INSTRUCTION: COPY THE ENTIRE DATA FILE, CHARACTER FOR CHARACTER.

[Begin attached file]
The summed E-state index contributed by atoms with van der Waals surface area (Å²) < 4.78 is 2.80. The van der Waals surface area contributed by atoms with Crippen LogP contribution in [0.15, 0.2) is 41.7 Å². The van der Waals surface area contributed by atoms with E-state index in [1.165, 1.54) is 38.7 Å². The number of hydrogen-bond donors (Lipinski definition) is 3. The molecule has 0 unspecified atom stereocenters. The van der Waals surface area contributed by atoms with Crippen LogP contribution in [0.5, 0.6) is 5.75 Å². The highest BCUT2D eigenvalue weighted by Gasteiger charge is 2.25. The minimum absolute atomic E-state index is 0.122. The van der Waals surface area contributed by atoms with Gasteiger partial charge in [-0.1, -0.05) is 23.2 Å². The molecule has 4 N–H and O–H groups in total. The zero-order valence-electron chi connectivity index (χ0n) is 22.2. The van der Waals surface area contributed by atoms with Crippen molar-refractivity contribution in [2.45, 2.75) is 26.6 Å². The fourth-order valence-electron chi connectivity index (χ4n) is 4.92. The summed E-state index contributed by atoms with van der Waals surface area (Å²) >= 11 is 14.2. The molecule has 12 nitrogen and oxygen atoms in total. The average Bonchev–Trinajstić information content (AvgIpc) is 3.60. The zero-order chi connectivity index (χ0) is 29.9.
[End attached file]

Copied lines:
The summed E-state index contributed by atoms with van der Waals surface area (Å²) < 4.78 is 2.80. The van der Waals surface area contributed by atoms with Crippen LogP contribution in [0.15, 0.2) is 41.7 Å². The van der Waals surface area contributed by atoms with E-state index in [1.165, 1.54) is 38.7 Å². The number of hydrogen-bond donors (Lipinski definition) is 3. The molecule has 0 unspecified atom stereocenters. The van der Waals surface area contributed by atoms with Crippen LogP contribution in [0.5, 0.6) is 5.75 Å². The highest BCUT2D eigenvalue weighted by Gasteiger charge is 2.25. The minimum absolute atomic E-state index is 0.122. The van der Waals surface area contributed by atoms with Gasteiger partial charge in [-0.1, -0.05) is 23.2 Å². The molecule has 4 N–H and O–H groups in total. The zero-order valence-electron chi connectivity index (χ0n) is 22.2. The van der Waals surface area contributed by atoms with Crippen molar-refractivity contribution in [2.45, 2.75) is 26.6 Å². The fourth-order valence-electron chi connectivity index (χ4n) is 4.92. The summed E-state index contributed by atoms with van der Waals surface area (Å²) >= 11 is 14.2. The molecule has 12 nitrogen and oxygen atoms in total. The average Bonchev–Trinajstić information content (AvgIpc) is 3.60. The zero-order chi connectivity index (χ0) is 29.9.